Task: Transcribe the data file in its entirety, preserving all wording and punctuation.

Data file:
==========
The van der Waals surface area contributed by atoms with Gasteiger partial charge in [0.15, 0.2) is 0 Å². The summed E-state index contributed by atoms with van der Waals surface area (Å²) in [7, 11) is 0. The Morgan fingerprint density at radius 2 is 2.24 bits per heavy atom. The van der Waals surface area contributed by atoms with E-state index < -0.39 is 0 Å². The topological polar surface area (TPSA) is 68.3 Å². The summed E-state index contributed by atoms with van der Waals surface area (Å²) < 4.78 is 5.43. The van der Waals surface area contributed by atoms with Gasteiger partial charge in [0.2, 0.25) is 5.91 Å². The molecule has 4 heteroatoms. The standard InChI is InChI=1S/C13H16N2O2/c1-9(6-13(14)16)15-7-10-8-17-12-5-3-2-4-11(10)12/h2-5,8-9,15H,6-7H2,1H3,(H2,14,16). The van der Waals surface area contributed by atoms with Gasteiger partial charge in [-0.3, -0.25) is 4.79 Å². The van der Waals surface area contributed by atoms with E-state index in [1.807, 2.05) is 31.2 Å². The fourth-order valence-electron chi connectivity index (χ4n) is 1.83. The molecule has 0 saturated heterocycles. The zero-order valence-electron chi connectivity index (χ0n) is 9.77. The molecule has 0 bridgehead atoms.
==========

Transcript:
The van der Waals surface area contributed by atoms with Gasteiger partial charge in [0.15, 0.2) is 0 Å². The summed E-state index contributed by atoms with van der Waals surface area (Å²) in [7, 11) is 0. The Morgan fingerprint density at radius 2 is 2.24 bits per heavy atom. The van der Waals surface area contributed by atoms with E-state index < -0.39 is 0 Å². The topological polar surface area (TPSA) is 68.3 Å². The summed E-state index contributed by atoms with van der Waals surface area (Å²) < 4.78 is 5.43. The van der Waals surface area contributed by atoms with Gasteiger partial charge in [0.2, 0.25) is 5.91 Å². The molecule has 4 heteroatoms. The standard InChI is InChI=1S/C13H16N2O2/c1-9(6-13(14)16)15-7-10-8-17-12-5-3-2-4-11(10)12/h2-5,8-9,15H,6-7H2,1H3,(H2,14,16). The van der Waals surface area contributed by atoms with Gasteiger partial charge in [-0.3, -0.25) is 4.79 Å². The van der Waals surface area contributed by atoms with E-state index in [1.807, 2.05) is 31.2 Å². The fourth-order valence-electron chi connectivity index (χ4n) is 1.83. The molecule has 0 saturated heterocycles. The zero-order valence-electron chi connectivity index (χ0n) is 9.77. The molecule has 0 bridgehead atoms.